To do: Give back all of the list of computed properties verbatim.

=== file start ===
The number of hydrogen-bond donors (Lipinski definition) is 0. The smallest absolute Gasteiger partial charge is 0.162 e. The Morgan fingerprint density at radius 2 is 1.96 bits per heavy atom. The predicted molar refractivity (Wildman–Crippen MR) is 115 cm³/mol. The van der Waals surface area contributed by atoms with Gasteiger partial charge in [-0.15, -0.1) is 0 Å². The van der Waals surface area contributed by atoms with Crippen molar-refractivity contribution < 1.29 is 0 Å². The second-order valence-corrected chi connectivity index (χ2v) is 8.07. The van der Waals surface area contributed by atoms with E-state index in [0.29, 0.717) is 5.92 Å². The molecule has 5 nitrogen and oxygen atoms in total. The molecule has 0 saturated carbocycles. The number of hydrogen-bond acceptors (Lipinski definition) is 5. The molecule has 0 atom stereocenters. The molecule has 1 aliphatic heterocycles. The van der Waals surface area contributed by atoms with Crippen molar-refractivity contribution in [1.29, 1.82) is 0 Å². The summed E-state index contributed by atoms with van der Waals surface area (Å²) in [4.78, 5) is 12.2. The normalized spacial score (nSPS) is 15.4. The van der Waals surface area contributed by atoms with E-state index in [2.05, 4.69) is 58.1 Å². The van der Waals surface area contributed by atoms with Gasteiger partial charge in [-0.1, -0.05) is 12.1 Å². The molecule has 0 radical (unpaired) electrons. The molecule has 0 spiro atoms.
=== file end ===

The number of hydrogen-bond donors (Lipinski definition) is 0. The smallest absolute Gasteiger partial charge is 0.162 e. The Morgan fingerprint density at radius 2 is 1.96 bits per heavy atom. The predicted molar refractivity (Wildman–Crippen MR) is 115 cm³/mol. The van der Waals surface area contributed by atoms with Gasteiger partial charge in [-0.15, -0.1) is 0 Å². The van der Waals surface area contributed by atoms with Crippen molar-refractivity contribution < 1.29 is 0 Å². The second-order valence-corrected chi connectivity index (χ2v) is 8.07. The van der Waals surface area contributed by atoms with E-state index in [0.29, 0.717) is 5.92 Å². The molecule has 5 nitrogen and oxygen atoms in total. The molecule has 0 saturated carbocycles. The number of hydrogen-bond acceptors (Lipinski definition) is 5. The molecule has 0 atom stereocenters. The molecule has 1 aliphatic heterocycles. The van der Waals surface area contributed by atoms with Crippen molar-refractivity contribution in [1.29, 1.82) is 0 Å². The summed E-state index contributed by atoms with van der Waals surface area (Å²) in [4.78, 5) is 12.2. The normalized spacial score (nSPS) is 15.4. The van der Waals surface area contributed by atoms with E-state index in [2.05, 4.69) is 58.1 Å². The van der Waals surface area contributed by atoms with Gasteiger partial charge in [-0.1, -0.05) is 12.1 Å². The molecule has 0 radical (unpaired) electrons. The molecule has 0 spiro atoms.